Indo-British cooperation for sustainability and economic growth


As sustainability moves from buzzword to guiding principle across countries and businesses, capital requirements have also increased. During a virtual roundtable, the UK Government’s Department for International Trade brought together experts and thought leaders from India and the UK to establish a constructive dialogue on the role of sustainable infrastructure development in Economic Growth.

Climate change and sustainability will be the biggest challenges facing the international community over the next decade, said Alderman Vincent Keaveny, Lord Mayor of the City of London. “Capital markets are key to lowering the costs of key technologies and enabling businesses to transition at scale. Public funding is essential, but we know from estimates by the International Energy Authority and others that this will not be enough, which is why we need to mobilize private capital,” he said. said during the discussion.

“The unique relationship between the UK and India can support India in its decarbonisation. The UK is a one-stop shop for supporting the transition to a low carbon economy, finding technology solutions, restructuring business divisions and raising capital. We need to connect British innovation with Indian dynamism and industry,” he added.

“There are over $100 trillion globally aligned with the Principles for Responsible Investment (PRI), over $40 trillion now aligned with the United Nations Sustainable Development Goals (SDGs) and more than $1 trillion of green bonds, social bonds and sustainability bonds that have been issued to the market,” said Shrey Kohli, Director, Head of Debt Capital Markets, London Stock Exchange.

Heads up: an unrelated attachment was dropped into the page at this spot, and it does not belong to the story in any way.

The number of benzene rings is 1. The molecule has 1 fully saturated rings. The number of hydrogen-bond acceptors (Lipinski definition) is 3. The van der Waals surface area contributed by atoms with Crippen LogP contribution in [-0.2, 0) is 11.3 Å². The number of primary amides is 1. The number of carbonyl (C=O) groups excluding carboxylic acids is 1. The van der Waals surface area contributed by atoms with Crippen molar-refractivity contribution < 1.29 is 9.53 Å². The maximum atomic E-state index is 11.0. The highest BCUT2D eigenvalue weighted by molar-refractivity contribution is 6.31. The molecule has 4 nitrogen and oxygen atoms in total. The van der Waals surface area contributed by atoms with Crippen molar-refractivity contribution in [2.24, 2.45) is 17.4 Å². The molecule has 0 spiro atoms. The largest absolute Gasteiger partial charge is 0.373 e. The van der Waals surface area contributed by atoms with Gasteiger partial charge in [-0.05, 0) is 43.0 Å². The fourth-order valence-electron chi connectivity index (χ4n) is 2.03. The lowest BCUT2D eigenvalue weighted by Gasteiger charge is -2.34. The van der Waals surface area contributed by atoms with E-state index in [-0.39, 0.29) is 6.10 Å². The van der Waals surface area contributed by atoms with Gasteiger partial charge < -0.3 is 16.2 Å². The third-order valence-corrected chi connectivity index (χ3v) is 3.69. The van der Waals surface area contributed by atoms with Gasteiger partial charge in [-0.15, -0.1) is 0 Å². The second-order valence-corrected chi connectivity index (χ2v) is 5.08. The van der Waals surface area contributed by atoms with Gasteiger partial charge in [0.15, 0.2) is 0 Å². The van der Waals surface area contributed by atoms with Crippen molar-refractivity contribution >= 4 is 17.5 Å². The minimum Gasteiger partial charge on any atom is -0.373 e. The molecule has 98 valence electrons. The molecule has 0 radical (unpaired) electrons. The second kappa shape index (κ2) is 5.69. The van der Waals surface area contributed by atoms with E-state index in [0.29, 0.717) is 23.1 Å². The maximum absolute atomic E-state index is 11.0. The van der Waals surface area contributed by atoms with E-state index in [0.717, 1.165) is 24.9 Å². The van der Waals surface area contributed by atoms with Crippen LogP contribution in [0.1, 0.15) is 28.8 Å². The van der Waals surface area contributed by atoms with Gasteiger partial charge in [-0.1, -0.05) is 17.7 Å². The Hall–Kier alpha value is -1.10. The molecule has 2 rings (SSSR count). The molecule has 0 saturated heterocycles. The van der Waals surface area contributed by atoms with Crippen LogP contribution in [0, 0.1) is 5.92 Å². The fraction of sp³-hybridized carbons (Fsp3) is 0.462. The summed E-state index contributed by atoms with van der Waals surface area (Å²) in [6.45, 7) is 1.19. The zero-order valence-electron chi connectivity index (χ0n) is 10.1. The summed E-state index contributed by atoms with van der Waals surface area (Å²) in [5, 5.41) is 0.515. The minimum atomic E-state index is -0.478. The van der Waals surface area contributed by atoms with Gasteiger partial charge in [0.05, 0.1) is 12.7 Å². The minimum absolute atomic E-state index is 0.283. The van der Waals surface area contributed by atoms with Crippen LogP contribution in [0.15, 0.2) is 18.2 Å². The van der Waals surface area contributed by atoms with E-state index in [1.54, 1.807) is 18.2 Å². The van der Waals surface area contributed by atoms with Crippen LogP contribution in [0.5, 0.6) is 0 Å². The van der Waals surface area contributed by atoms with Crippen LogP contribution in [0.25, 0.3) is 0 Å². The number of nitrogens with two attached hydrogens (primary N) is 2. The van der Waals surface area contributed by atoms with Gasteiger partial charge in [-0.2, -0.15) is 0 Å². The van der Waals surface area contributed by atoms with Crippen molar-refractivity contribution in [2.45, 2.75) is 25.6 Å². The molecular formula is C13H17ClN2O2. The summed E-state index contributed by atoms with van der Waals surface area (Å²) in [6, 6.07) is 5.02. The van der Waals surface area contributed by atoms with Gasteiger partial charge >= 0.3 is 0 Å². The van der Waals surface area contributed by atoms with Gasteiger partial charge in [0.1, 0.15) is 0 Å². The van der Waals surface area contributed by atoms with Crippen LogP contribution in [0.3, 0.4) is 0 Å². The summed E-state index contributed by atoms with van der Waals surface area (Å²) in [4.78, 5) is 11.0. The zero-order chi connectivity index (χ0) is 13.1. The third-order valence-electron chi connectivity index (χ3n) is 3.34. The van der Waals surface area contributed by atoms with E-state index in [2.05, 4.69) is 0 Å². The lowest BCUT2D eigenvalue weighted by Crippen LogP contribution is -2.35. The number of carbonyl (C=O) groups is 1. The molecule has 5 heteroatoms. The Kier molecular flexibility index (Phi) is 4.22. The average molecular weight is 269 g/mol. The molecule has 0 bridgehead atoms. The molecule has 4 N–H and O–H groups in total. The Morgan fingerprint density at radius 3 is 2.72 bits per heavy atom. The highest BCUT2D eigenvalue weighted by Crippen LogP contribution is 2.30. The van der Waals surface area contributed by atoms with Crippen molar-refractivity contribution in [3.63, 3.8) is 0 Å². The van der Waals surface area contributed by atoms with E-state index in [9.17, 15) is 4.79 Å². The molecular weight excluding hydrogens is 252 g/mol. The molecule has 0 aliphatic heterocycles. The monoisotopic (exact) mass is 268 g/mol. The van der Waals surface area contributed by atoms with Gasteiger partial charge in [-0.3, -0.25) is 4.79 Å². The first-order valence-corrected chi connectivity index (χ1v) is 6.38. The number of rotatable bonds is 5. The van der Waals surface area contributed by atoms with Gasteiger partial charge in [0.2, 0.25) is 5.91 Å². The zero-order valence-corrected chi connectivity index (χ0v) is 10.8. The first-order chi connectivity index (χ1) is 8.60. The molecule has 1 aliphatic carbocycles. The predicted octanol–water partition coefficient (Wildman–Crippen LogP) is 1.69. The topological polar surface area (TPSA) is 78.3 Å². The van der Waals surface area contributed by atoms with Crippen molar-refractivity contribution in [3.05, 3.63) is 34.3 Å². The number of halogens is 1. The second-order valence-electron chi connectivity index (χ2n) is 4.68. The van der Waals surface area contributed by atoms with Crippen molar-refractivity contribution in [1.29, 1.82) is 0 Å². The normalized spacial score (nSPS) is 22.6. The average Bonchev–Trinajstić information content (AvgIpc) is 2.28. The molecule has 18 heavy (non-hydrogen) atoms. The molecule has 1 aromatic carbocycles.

According to Arun Saigal, Managing Director and Head of Global Finance, Barclays Bank PLC, India, sustainability has become an existential issue as investors, financial capital providers and businesses are fully aware of the need for transition.

“I know the needle has moved. But it’s not going to be a move to newer technology that we’re moving towards very, very quickly. It will be a slow and gradual change and we have to take people with us,” said Tarun Sharma, Chief Financial Officer of India Exim Bank.

The dialogue emerging today is whether sustainability is the new digital. As industries and countries as a whole move towards net zero goals, there are also concerns about greenwashing, or making a product or service appear environmentally friendly without actually being. Actually.

“If we’re going to meet the targets as a country, it requires everyone in the ecosystem to be in sync, including the capital investment side, the regulatory side, which I think is going to propel us much faster than what digital has done because here we have more momentum,” said Niloufer Lam, partner at ZBA, a law firm.

“There are around $25-$30 trillion in ESG funds. The number of investment opportunities available in India is huge, and we will definitely see that money flowing into India,” said Rajiv Anand, deputy managing director. of Axis Bank.

Delivering the vote of thanks, Philip Sydenham, First Secretary, Trade (Financial, Professional, Creative, Sports Services) at the Deputy British High Commission in Mumbai, said: “We are truly committed to working together for a sustainable, clean and sustainable future. resilient and ensure that the actors of sustainable finance will be at the heart of this approach. We are really looking forward to opening direct overseas listings as a major opportunity for new businesses to raise capital directly from international investors, especially in green spaces. »

To subscribe to Mint Bulletins

* Enter a valid email

* Thank you for subscribing to our newsletter.


About Author

Comments are closed.